Dubai Creek - Things to Know Before Visiting
Dubai Creek - Dubai - United Arab Emirates
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About Dubai Creek
The saltwater estuary is the initial location where the Bani Yas tribe settled, and its waters were crucial for what utilized to be Dubai's fundamental shapes of economy: pearl jumping and angling. Nowadays, the area is flooded with the history of the emirate, as it's right near to the Dubai Exhibition hall as well as the overly complex back roads of the gold, zest and material souks.
Attractions Near Dubai Creek
It is a world of colorful glowing garden creating a gorgeous atmosphere in the evening. Located in Zabeel Park gates 6 and 7, it is the largest glowing garden, made of millions LED lights and recycled luminous fabric.
Located within the Dubai Mall, the 10-million liter Dubai Aquarium tank, which is the biggest aquarium in the world, allows you to get up close and personal with more than 33,000 aquatic creatures.
A twin tower commercial building with a space for urban walk and beautifully lit spaces. The walk comes with great views of Dubai skyline, highly recommend for a late evening stroll.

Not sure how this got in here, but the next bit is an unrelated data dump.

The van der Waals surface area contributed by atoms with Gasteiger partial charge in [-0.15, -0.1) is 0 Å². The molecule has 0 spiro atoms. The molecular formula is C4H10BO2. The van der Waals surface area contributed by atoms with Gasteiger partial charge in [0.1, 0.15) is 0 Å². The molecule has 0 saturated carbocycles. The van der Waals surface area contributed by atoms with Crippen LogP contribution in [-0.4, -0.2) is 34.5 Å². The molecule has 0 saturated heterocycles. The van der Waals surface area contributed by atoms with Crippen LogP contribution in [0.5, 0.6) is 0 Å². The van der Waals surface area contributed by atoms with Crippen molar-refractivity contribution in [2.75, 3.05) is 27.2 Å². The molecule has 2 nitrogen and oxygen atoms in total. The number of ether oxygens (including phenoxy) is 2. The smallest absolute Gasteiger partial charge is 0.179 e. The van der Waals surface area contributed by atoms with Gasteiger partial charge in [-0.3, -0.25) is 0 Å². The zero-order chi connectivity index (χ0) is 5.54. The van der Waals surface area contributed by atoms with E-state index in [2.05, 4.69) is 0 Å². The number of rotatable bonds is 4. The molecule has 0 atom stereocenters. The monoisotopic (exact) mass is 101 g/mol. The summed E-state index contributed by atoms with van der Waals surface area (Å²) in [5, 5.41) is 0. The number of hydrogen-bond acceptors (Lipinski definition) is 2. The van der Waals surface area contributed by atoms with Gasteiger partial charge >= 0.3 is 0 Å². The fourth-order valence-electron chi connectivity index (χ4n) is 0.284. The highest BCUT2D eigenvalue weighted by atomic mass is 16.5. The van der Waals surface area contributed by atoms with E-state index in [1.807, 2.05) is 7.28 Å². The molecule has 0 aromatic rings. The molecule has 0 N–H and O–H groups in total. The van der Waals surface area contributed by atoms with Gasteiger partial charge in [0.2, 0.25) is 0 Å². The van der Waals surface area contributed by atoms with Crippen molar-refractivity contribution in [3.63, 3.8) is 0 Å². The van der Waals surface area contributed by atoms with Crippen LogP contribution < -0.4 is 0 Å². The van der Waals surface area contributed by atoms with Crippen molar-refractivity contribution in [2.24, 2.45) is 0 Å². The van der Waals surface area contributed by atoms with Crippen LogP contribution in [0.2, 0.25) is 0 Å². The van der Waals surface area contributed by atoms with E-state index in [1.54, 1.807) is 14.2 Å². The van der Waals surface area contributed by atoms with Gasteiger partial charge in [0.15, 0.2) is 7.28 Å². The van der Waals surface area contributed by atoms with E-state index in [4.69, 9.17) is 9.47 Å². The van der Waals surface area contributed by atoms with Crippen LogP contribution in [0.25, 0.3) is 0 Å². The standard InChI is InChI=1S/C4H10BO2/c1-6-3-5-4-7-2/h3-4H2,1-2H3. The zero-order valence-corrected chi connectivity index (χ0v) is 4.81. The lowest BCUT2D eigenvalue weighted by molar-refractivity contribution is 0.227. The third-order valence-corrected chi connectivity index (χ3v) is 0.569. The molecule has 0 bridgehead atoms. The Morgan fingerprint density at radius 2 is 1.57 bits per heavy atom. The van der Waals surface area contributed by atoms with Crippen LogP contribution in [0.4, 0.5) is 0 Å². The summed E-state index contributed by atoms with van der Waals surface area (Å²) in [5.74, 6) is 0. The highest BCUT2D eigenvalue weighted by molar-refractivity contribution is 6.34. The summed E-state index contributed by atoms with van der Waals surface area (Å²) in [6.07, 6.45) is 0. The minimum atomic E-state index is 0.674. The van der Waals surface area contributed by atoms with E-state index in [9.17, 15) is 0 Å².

World's largest choreographed fountain system. Illuminated by 6,600 lights and 50 colored projectors, it is 275 m (902 ft) long and shoots water up to 500 ft (152.4 m) into the air accompanied by a range of classical to contemporary Arabic and world music.
With a total height of 829.8 m (2,722 ft) and a roof height (excluding antenna) of 828 m (2,717 ft), the Burj Khalifa has been the tallest structure and building in the world since 2009.
The Etihad Museum is a museum in Dubai that collects, preserves, and shows the heritage of the United Arab Emirates within the areas of social, political, social, logical, and military history. The formation of the United Arab Emirates as a country took place within the area that forms the museum today.
Where is Dubai Creek
Discover More Attractions in Dubai, Where Dubai Creek Is Located
The business hub of the Middle East. It is also a major global transport hub for passengers and cargo. A centre for regional and international trade since the early 20th century, Dubai's economy relies on revenues from trade, tourism, aviation, real estate, and financial services.